In yet another aspect, the invention relates to a 3D bioprinted construct that are suitable for use in implants to repair dental defects or bone defects in the human or animal body composed of cellulose nanofibril bioink comprising calcium phosphate particles with a fraction size smaller than 200 microns, optionally at least one additional biopolymer, and optionally living cells.
In a further aspect, the invention relates to a 3D bioprinted construct that are suitable for use in implants to repair dental defects or bone defects in the human or animal body prepared by the method for preparing 3D bioprinting constructs according to the invention.
In one embodiment relating to all aspects of the invention, the living cells are mesenchymal stem cells that are differentiated into osteoblasts in the constructs. Also, chondrocytes can be differentiated into osteoblasts, as well as induced pluripotent stem cells (iPS cells).
In yet another embodiment, the living cells are osteoblasts.
In still another aspect, the invention relates to a method for implanting 3D bioprinting constructs to repair dental defects or bone defects in the human or animal body comprising steps a)-e) according to the method for preparing 3D bioprinting constructs according to the invention, and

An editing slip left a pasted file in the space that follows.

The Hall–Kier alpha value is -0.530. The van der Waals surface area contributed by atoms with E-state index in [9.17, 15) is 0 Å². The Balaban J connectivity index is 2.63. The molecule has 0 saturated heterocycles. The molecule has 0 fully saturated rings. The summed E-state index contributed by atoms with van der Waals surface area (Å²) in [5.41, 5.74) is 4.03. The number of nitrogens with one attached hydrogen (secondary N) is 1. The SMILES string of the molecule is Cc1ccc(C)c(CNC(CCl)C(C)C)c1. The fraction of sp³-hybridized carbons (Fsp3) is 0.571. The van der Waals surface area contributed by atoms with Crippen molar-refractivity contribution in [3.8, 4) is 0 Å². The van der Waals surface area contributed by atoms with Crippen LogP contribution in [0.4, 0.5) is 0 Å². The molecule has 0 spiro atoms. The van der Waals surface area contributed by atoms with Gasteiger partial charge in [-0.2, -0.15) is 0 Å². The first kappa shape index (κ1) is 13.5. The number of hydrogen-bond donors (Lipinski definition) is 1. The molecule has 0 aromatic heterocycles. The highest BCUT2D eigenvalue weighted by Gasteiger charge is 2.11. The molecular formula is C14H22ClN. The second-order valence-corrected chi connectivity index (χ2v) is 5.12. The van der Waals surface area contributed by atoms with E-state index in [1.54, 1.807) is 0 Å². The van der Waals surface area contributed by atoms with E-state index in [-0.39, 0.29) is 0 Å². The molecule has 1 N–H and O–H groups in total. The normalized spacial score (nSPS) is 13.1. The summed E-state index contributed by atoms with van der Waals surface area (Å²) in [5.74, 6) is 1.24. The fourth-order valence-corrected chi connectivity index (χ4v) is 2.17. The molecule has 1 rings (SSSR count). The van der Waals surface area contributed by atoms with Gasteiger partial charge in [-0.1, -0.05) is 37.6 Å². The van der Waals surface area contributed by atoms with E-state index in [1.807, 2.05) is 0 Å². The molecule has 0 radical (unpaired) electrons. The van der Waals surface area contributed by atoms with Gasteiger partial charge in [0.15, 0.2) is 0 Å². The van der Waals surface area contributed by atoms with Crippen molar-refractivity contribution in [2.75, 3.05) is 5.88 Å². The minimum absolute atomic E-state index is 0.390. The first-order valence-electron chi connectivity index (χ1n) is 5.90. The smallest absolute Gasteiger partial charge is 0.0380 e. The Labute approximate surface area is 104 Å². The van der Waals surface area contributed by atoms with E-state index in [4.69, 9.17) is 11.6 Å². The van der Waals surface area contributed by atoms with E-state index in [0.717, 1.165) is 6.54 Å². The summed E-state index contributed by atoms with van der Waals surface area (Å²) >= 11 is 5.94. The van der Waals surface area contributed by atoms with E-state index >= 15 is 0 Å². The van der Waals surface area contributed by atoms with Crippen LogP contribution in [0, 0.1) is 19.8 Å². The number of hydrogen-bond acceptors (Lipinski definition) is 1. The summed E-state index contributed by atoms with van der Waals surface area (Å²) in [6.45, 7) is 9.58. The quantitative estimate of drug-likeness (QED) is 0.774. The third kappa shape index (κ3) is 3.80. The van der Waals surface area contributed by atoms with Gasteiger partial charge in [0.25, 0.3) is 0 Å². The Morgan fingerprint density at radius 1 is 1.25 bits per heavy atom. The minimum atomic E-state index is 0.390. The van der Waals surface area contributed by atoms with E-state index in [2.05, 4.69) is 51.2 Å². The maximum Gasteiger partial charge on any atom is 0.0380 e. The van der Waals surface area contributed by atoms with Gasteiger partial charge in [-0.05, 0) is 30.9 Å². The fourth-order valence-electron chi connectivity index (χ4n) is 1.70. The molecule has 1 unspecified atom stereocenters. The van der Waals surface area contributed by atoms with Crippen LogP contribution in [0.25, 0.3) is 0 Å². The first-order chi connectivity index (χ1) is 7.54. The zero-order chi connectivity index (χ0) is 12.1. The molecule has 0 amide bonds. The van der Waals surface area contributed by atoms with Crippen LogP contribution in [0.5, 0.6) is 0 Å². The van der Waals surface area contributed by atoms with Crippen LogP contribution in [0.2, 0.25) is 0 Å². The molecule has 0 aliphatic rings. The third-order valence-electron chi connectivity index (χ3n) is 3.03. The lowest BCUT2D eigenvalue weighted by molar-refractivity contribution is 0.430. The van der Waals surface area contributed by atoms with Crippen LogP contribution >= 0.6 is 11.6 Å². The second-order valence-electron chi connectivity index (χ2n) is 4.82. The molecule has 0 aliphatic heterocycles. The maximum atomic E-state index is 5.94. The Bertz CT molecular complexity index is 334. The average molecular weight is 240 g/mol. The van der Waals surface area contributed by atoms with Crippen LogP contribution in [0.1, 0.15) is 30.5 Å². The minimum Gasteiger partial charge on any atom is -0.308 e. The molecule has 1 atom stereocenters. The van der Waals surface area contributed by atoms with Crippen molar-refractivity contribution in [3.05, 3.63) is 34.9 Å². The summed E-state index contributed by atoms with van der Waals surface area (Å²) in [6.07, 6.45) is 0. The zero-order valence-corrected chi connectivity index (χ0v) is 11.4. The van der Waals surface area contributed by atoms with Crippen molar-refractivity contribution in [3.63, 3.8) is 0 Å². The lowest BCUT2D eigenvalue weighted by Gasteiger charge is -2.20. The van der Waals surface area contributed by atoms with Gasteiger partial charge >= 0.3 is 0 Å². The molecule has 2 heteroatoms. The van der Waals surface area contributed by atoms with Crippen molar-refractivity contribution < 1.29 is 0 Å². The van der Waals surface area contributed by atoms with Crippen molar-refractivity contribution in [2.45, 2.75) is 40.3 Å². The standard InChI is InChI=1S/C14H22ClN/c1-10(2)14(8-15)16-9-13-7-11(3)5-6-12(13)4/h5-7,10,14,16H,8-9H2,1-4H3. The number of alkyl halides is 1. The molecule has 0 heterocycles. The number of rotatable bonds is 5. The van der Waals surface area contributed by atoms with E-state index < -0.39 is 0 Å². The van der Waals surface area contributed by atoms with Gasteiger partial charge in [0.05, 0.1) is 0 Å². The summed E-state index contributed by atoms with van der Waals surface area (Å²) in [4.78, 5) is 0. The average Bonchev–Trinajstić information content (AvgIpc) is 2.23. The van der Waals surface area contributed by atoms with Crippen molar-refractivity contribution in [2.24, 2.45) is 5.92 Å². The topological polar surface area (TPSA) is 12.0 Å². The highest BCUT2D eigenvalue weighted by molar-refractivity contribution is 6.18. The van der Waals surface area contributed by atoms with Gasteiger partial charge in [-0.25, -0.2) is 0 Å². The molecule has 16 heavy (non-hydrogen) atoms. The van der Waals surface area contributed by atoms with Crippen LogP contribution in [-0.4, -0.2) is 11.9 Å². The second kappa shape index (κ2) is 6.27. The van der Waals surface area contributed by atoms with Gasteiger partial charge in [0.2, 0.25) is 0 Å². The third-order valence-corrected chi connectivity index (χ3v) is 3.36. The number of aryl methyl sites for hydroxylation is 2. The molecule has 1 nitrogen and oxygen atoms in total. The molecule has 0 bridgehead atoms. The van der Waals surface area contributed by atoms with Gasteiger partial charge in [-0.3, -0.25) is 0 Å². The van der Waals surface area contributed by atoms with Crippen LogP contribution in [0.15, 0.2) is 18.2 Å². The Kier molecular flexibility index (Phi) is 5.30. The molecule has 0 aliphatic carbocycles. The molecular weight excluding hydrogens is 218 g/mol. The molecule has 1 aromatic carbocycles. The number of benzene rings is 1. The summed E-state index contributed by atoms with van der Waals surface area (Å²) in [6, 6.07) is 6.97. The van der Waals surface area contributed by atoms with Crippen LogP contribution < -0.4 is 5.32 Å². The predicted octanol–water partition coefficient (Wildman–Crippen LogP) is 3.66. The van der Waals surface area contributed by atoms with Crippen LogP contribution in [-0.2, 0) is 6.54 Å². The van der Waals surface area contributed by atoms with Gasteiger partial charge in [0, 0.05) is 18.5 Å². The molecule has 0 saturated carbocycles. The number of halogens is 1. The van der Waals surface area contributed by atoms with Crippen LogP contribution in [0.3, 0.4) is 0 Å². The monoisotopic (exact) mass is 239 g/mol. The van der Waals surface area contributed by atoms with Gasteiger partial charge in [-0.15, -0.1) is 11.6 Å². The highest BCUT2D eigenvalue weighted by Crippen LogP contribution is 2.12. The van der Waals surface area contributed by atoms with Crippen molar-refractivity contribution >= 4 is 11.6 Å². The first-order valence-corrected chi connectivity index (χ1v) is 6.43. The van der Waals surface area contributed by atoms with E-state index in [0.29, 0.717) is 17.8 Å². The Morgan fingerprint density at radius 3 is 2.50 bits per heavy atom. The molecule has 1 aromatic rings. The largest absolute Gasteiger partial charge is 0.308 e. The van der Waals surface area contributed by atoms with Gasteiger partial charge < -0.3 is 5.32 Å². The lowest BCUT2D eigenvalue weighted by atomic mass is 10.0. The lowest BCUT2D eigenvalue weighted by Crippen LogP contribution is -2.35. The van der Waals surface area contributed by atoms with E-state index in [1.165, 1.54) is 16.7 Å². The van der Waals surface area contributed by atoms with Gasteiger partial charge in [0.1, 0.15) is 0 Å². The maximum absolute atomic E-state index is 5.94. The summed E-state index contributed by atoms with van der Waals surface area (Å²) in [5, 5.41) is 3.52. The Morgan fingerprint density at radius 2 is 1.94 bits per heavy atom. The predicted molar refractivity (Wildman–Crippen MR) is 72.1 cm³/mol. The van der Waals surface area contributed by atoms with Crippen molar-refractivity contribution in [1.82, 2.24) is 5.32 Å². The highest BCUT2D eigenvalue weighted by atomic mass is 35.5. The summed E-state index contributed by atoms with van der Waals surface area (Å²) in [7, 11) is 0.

- f) implanting the construct in a human or animal body in order to repair a dental defect or a bone defect, wherein
- i. a construct comprising living cells is used for repairing a bone defect by creating living bone tissue, and
- ii. a construct without living cells is used for repairing a dental defect.
- f) implanting the construct in a human or animal body in order to repair a dental defect or a bone defect, wherein
In one further aspect the invention relates to a 3D bioprinted living bone tissue prepared by the method(s) of the invention. By “living tissue” is meant a tissue model with living cells. It may thus relate to a structure, such as a scaffold, with living cells attached to it, or living cells enclosed within the structure. The structure may be of organic or inorganic origin. The material of the structure may be any material that allows for living cells to survive and replicate.